Is There a Difference in Child Passenger Safety Practices Between Mothers and Fathers?

December 30, 2013

Historically, there has been limited research on the child passenger safety practices of mother versus father drivers. With this in mind, I along with my collaborators Michael Kallan, MS and Flaura Winston, MD, PhD, utilized real-world data from CIRP@CHOP’s Partners for Child Passenger Safety study to explore differences in restraint patterns, front row seating practices, and crash-related injury for children when driving with their mothers and their fathers in an article published this month in Injury Prevention.

Our study examined information from crashes in 16 US states and was limited to child occupants under age 16 driven by a parent. Among the findings, results showed that children under age 9 years were more likely to be unrestrained or sub-optimally restrained when driven by their father versus their mother. Children under age 13 years were also more likely to be seated in the front seat with their fathers (which was related to fathers being five times more likely to be driving a pickup truck). However, despite the apparent lack of best practice child passenger safety methods used by fathers, there was no difference found in crash-related injury risk for children between father and mother drivers.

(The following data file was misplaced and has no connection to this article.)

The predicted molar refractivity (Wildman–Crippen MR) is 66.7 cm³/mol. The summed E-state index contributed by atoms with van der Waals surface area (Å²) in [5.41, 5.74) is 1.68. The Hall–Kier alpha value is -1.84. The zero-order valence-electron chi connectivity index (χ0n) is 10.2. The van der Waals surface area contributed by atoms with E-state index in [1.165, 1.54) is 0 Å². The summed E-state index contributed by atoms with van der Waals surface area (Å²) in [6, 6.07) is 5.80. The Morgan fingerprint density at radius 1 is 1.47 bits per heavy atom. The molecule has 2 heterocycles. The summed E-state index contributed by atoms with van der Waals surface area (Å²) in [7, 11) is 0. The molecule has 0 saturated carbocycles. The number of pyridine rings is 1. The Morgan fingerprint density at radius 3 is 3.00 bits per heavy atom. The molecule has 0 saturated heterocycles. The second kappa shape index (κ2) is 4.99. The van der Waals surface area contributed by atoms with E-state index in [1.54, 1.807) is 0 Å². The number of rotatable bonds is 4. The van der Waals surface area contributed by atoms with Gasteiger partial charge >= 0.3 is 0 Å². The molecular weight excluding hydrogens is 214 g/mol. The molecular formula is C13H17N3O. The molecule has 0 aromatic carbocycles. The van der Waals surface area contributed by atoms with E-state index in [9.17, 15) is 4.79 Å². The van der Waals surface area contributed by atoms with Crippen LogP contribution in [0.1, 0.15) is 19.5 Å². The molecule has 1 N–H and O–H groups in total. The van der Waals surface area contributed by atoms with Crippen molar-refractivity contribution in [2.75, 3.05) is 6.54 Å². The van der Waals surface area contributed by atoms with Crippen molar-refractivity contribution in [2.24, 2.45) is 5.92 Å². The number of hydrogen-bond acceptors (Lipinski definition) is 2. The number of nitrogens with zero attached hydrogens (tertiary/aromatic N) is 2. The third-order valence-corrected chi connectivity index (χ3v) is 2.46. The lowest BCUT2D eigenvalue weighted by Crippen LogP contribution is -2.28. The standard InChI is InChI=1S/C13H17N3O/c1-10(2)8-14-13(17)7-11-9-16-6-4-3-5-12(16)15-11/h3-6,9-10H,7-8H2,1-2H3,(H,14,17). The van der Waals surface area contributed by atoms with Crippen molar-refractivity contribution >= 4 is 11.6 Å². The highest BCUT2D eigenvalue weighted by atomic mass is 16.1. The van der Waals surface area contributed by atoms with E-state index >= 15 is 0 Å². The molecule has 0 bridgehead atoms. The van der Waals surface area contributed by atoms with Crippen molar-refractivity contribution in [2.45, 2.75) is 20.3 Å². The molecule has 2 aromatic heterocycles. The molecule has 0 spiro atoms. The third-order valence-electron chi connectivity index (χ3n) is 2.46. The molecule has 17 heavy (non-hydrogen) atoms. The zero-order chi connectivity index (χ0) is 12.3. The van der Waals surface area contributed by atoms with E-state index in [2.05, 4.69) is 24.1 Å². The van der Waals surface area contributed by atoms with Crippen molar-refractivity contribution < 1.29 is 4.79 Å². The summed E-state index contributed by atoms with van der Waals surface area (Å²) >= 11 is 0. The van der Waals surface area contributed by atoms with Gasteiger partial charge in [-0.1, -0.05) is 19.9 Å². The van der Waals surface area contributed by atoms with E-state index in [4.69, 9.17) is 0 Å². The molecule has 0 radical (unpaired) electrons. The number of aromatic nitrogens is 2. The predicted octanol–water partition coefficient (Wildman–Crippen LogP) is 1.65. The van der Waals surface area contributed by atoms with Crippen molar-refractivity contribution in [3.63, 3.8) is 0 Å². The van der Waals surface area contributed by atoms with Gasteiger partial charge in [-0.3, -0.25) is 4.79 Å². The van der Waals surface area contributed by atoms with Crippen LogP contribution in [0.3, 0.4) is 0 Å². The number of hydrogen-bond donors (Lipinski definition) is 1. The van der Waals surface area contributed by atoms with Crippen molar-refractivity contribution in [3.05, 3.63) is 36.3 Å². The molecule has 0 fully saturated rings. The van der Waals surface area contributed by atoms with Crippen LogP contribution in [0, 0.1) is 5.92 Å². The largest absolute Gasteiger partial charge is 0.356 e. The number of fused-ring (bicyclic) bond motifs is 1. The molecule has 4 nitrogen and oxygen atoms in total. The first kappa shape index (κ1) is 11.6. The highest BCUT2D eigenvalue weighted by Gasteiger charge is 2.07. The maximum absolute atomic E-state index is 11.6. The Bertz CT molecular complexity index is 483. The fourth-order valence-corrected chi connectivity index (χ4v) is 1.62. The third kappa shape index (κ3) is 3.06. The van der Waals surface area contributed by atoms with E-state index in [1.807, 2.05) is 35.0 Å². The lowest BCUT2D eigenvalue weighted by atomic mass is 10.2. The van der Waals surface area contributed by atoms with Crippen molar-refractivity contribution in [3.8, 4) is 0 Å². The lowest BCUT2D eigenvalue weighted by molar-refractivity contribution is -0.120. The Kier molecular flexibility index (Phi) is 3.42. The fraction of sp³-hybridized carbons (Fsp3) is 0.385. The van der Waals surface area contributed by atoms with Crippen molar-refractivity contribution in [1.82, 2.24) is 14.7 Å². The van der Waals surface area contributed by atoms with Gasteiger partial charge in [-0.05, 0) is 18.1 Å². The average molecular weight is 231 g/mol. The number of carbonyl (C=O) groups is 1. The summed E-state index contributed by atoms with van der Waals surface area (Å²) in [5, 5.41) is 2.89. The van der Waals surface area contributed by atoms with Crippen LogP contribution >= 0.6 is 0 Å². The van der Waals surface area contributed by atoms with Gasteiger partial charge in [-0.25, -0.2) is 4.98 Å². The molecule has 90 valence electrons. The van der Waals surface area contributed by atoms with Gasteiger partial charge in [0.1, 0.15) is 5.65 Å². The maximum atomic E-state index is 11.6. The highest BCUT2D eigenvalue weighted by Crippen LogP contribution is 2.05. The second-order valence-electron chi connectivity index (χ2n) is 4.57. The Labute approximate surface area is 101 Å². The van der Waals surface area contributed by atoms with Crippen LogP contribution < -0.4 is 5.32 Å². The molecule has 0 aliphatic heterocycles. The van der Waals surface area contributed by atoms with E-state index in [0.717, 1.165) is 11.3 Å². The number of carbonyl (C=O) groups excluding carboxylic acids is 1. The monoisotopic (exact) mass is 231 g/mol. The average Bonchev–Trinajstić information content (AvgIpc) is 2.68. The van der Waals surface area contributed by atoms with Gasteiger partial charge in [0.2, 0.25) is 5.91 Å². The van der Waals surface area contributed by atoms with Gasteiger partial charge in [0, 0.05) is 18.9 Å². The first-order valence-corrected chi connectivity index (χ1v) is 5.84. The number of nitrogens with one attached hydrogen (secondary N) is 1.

Although it is alarming that nearly 30% of children driving with their fathers were unrestrained or sub-optimally restrained, there is positive action we can take to address this safety “gap” between mother and father drivers. Parents who have questions about the installation of child restraint systems or best practice recommendations should be encouraged to attend a local car seat check. Here at CHOP, our Kohl’s Injury Prevention Program partners with the Safe Kids Buckle Up Program and our local chapter of Safe Kids to provide car seat inspections and educational resources to families. I spoke with a few members of the Kohl’s Injury Prevention Program team to find out more about the attendees at their inspection stations. They typically have about a 60/40 split of mothers/fathers attending the inspections, and it is more common to see both parents attend the event together if they are having their first child. Interestingly, I was also told that sometimes men are more receptive to the recommendations from child passenger safety technicians, as some women defer to their friends or online resources for information.

This anecdotally suggests that fathers may not lack safety consciousness, but rather may need additional support and education in CPS best practices. The safety community should continue to raise awareness about free car seat inspections, online resources such as CHOP and Safe Kids, best practices from the American Academy of Pediatrics, and state CPS laws so that all parents understand the importance of restraining their child correctly, on every trip.